Husband and wife worked equally hard in order to maintain their domestic economy, but the laws legitimated male dominance as this was particularly evident in some communities in terms of a type of heritance called primogeniture, where property went to the eldest son and not to the mother upon the death of the father. However, as the colonies grew in size and the notion of independence spread, ideas about marriage changed. Population growth and density made land ownership more competitive, and this had the consequence of undermining the father’s dominance, where he had less land to pass on to his children leading the children to venture further from home in order to establish themselves. The more distance young people gained from their elders, the more they were exposed to different beliefs and practices. For instance, people began to talk more about love as a reason to marry. Moreover, as factories in cities replaced agrarian domestic economies in local communities, the roles of husbands and wives diverged.

The husband was now leaving home to work and the formerly integrated worlds of private and public life split apart. The role of husband was to be increasingly defined as breadwinner and the role of wife was to be increasingly defined as homemaker. While families gained in terms of privacy, they would increasingly lose the familial support system garnered from strong community bonds. What Durkheim termed as the division of labor in society gave rise to more specialized roles, and an increasing awareness of self.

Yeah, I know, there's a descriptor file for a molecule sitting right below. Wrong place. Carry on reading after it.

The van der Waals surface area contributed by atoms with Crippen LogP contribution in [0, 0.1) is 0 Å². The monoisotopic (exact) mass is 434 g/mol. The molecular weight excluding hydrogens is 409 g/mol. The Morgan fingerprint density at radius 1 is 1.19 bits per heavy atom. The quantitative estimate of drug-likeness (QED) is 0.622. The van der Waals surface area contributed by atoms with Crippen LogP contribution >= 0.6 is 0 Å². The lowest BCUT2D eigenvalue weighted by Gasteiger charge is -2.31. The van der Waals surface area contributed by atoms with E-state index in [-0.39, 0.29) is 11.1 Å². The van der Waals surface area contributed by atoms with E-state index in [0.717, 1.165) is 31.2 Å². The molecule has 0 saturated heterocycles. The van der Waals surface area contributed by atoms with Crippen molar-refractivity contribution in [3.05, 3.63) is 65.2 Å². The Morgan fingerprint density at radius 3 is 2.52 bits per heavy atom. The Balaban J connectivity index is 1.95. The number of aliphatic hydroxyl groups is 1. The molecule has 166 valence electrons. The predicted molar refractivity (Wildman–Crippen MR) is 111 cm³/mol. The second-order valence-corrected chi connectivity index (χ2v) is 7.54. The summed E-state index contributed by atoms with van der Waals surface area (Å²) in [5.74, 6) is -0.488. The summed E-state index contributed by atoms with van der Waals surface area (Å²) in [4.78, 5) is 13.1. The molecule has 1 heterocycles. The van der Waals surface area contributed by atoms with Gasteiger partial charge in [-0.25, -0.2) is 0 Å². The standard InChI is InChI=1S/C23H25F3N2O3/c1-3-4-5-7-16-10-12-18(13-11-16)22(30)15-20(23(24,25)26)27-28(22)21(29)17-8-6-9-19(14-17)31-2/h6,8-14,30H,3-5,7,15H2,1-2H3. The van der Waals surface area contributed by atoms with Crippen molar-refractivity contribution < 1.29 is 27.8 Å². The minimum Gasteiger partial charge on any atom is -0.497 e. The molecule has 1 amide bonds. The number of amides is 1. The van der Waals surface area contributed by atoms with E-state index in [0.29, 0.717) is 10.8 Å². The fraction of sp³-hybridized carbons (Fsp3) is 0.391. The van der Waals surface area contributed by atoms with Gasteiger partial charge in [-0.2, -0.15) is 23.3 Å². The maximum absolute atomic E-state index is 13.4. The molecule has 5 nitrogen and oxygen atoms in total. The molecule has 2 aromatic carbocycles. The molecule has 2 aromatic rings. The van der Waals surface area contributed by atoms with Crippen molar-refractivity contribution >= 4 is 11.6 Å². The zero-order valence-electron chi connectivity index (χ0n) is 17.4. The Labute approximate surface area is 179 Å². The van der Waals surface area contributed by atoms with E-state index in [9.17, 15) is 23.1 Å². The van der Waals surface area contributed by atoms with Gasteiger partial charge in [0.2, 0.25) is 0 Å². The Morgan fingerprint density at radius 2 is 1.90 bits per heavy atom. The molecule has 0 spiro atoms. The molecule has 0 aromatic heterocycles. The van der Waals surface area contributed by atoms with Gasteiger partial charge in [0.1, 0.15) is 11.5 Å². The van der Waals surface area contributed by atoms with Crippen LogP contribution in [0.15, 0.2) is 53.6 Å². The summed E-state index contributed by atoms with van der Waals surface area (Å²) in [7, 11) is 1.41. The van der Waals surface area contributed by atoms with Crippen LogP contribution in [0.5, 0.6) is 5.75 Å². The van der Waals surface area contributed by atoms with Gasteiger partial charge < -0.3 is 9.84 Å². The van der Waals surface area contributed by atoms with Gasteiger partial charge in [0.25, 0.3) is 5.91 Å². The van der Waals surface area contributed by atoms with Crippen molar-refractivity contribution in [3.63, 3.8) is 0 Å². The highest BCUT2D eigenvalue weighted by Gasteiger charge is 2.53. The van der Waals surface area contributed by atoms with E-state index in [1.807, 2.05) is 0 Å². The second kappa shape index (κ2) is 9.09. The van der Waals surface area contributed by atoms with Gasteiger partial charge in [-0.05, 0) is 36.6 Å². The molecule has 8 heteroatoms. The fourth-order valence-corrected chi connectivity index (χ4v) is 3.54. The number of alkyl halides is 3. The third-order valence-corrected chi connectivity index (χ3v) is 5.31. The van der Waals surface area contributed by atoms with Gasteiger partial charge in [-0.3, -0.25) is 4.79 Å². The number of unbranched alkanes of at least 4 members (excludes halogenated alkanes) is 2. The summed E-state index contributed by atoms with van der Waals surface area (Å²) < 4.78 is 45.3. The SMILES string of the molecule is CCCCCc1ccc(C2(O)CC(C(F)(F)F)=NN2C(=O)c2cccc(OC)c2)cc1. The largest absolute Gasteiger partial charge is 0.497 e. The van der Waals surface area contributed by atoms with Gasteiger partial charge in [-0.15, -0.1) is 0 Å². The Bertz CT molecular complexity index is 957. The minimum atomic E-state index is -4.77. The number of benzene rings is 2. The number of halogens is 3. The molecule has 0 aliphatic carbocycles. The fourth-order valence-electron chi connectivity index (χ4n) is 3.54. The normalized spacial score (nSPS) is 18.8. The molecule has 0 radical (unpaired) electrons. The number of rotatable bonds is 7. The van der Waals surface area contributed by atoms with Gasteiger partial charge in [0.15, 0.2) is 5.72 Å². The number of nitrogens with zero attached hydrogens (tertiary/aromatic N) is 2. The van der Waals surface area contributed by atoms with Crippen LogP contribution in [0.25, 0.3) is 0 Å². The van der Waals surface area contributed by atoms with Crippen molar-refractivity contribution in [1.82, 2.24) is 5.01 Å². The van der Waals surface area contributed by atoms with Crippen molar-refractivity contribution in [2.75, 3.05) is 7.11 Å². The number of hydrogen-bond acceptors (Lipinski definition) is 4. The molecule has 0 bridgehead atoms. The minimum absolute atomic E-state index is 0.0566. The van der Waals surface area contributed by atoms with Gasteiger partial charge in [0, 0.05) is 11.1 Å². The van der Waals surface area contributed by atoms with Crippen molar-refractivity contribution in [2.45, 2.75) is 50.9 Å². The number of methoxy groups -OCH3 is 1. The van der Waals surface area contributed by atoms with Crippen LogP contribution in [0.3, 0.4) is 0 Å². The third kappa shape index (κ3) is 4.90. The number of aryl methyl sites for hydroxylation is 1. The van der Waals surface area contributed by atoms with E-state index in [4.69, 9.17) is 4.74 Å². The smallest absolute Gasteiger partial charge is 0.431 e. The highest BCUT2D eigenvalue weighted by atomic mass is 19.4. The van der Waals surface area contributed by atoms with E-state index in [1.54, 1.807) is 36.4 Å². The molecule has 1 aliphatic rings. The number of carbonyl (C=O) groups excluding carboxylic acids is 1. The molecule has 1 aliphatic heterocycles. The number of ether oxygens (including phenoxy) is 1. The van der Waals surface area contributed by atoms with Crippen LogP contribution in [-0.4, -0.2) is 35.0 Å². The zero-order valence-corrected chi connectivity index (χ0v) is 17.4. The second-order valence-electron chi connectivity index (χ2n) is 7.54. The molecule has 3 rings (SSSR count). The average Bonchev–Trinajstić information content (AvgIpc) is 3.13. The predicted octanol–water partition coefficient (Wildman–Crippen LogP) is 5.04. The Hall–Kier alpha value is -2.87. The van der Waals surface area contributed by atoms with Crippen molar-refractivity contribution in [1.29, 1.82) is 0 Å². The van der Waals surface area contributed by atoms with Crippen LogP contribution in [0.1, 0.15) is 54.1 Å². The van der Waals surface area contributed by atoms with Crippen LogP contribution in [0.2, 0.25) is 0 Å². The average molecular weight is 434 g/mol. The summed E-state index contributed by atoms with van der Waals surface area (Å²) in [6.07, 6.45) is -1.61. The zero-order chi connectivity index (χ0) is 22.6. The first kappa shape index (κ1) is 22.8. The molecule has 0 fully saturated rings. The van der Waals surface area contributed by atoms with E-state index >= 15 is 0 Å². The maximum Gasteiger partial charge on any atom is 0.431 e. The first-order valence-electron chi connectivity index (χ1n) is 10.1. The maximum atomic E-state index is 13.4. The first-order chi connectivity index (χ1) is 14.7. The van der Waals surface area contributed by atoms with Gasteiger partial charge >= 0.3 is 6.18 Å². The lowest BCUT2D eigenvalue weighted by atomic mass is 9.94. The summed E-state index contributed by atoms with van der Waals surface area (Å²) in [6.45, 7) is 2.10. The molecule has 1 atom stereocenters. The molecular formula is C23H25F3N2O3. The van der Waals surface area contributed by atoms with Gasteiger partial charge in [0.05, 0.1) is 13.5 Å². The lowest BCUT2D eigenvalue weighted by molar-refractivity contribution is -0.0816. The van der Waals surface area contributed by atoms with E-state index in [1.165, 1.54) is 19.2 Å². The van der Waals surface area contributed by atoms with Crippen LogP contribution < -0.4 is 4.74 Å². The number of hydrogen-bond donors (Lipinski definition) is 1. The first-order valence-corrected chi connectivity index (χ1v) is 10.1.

Couples increasingly recognized that mutual rights and the acknowledgment of differing emotional needs were a part of marriage. In time the “companionate marriage” would come to describe the ideal relationship.

According to Mintz & Kellogg, this ideal was defined by “mutual affection, sexual attraction, and equal rights.” However, a number of factors worked against the realization of this ideal. First of all, men and women were now working in different domains and facing unique challenges added to the complexity of effective dialogue.

Second, equal rights did not really exist for women in both the private world at home and especially in the public world of employment. Finally, as love and sex became more of a reason to marry and men and women considered their own emotional needs more, differences between the sexual needs and wants of men and women came to the fore. Even though industrial growth was tremendous at the beginning of the twentieth century, most of the wealth went to a minority of America’s people. A dramatic rift between rich and poor emerged, and with this grew a large number of mothers into the workforce. Many poor mothers worked at night so they could care for their children during the day. While the positive sides of these times were more rights, greater choice, and innovations in science and technology, it led to the high rate of divorce and the growing frequency of premarital sex, illegitimacy, and adultery.